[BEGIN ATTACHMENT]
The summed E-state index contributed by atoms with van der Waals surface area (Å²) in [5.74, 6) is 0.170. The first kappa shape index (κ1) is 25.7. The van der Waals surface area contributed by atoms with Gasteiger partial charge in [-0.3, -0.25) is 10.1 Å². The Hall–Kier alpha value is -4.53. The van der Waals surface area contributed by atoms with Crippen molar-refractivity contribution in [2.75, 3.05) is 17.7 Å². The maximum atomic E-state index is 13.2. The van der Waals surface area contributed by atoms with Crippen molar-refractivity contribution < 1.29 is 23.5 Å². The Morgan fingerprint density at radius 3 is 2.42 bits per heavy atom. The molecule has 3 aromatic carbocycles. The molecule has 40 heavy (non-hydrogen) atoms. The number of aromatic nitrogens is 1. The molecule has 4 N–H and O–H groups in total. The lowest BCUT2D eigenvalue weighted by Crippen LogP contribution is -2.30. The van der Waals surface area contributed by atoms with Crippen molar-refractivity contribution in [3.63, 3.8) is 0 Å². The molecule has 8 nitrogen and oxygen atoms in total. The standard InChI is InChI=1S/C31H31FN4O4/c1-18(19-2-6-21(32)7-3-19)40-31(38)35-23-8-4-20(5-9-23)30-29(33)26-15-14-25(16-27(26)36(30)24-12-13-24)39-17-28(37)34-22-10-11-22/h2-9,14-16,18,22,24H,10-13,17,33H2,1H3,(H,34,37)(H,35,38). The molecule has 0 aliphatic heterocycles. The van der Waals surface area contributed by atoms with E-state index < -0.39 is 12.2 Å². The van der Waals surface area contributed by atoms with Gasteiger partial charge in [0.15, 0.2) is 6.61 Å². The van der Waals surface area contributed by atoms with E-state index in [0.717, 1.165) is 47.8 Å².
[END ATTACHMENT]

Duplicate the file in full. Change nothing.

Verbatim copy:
The summed E-state index contributed by atoms with van der Waals surface area (Å²) in [5.74, 6) is 0.170. The first kappa shape index (κ1) is 25.7. The van der Waals surface area contributed by atoms with Gasteiger partial charge in [-0.3, -0.25) is 10.1 Å². The Hall–Kier alpha value is -4.53. The van der Waals surface area contributed by atoms with Crippen molar-refractivity contribution in [2.75, 3.05) is 17.7 Å². The maximum atomic E-state index is 13.2. The van der Waals surface area contributed by atoms with Crippen molar-refractivity contribution < 1.29 is 23.5 Å². The Morgan fingerprint density at radius 3 is 2.42 bits per heavy atom. The molecule has 3 aromatic carbocycles. The molecule has 40 heavy (non-hydrogen) atoms. The number of aromatic nitrogens is 1. The molecule has 4 N–H and O–H groups in total. The lowest BCUT2D eigenvalue weighted by Crippen LogP contribution is -2.30. The van der Waals surface area contributed by atoms with Crippen molar-refractivity contribution in [3.63, 3.8) is 0 Å². The molecule has 8 nitrogen and oxygen atoms in total. The standard InChI is InChI=1S/C31H31FN4O4/c1-18(19-2-6-21(32)7-3-19)40-31(38)35-23-8-4-20(5-9-23)30-29(33)26-15-14-25(16-27(26)36(30)24-12-13-24)39-17-28(37)34-22-10-11-22/h2-9,14-16,18,22,24H,10-13,17,33H2,1H3,(H,34,37)(H,35,38). The molecule has 0 aliphatic heterocycles. The van der Waals surface area contributed by atoms with E-state index < -0.39 is 12.2 Å². The van der Waals surface area contributed by atoms with Gasteiger partial charge in [0.15, 0.2) is 6.61 Å². The van der Waals surface area contributed by atoms with E-state index in [0.717, 1.165) is 47.8 Å².